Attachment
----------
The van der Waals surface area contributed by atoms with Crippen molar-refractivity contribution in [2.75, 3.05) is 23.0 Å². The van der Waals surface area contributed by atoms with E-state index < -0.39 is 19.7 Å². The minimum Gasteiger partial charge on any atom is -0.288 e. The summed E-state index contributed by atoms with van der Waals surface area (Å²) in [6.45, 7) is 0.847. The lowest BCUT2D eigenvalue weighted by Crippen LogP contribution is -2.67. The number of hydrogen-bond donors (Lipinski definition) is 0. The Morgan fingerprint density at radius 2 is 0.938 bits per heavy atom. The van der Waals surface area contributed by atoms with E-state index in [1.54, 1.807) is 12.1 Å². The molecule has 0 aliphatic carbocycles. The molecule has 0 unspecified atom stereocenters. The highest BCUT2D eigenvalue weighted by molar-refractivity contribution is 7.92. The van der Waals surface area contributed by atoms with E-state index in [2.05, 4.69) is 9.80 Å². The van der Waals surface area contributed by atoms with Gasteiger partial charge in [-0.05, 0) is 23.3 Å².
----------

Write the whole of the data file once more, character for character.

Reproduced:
The van der Waals surface area contributed by atoms with Crippen molar-refractivity contribution in [2.75, 3.05) is 23.0 Å². The van der Waals surface area contributed by atoms with E-state index < -0.39 is 19.7 Å². The minimum Gasteiger partial charge on any atom is -0.288 e. The summed E-state index contributed by atoms with van der Waals surface area (Å²) in [6.45, 7) is 0.847. The lowest BCUT2D eigenvalue weighted by Crippen LogP contribution is -2.67. The number of hydrogen-bond donors (Lipinski definition) is 0. The Morgan fingerprint density at radius 2 is 0.938 bits per heavy atom. The van der Waals surface area contributed by atoms with E-state index in [1.54, 1.807) is 12.1 Å². The molecule has 0 aliphatic carbocycles. The molecule has 0 unspecified atom stereocenters. The highest BCUT2D eigenvalue weighted by molar-refractivity contribution is 7.92. The van der Waals surface area contributed by atoms with E-state index in [2.05, 4.69) is 9.80 Å². The van der Waals surface area contributed by atoms with Gasteiger partial charge in [-0.05, 0) is 23.3 Å².